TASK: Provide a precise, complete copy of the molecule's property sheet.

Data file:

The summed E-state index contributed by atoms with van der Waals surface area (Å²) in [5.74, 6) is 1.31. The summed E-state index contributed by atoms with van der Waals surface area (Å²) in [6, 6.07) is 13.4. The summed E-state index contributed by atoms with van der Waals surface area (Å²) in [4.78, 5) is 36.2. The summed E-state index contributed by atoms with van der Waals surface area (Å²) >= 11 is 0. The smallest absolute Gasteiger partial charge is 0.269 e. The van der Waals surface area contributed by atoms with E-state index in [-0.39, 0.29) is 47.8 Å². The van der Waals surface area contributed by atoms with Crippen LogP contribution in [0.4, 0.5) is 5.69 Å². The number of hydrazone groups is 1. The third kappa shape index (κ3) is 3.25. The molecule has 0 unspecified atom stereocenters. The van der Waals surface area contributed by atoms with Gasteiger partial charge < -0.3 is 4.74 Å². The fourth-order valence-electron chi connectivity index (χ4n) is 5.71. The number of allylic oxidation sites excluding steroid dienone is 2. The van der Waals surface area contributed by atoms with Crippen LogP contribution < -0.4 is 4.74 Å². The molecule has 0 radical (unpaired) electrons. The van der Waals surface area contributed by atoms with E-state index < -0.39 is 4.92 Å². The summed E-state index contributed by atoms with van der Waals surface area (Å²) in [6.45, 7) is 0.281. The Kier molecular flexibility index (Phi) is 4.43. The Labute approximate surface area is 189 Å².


The summed E-state index contributed by atoms with van der Waals surface area (Å²) in [5.74, 6) is 1.31. The summed E-state index contributed by atoms with van der Waals surface area (Å²) in [6, 6.07) is 13.4. The summed E-state index contributed by atoms with van der Waals surface area (Å²) in [4.78, 5) is 36.2. The summed E-state index contributed by atoms with van der Waals surface area (Å²) >= 11 is 0. The smallest absolute Gasteiger partial charge is 0.269 e. The van der Waals surface area contributed by atoms with E-state index in [-0.39, 0.29) is 47.8 Å². The van der Waals surface area contributed by atoms with Crippen LogP contribution in [0.4, 0.5) is 5.69 Å². The number of hydrazone groups is 1. The third kappa shape index (κ3) is 3.25. The molecule has 0 unspecified atom stereocenters. The van der Waals surface area contributed by atoms with Gasteiger partial charge < -0.3 is 4.74 Å². The fourth-order valence-electron chi connectivity index (χ4n) is 5.71. The number of allylic oxidation sites excluding steroid dienone is 2. The van der Waals surface area contributed by atoms with Crippen LogP contribution < -0.4 is 4.74 Å². The molecule has 0 radical (unpaired) electrons. The van der Waals surface area contributed by atoms with E-state index < -0.39 is 4.92 Å². The summed E-state index contributed by atoms with van der Waals surface area (Å²) in [6.45, 7) is 0.281. The Kier molecular flexibility index (Phi) is 4.43. The Labute approximate surface area is 189 Å².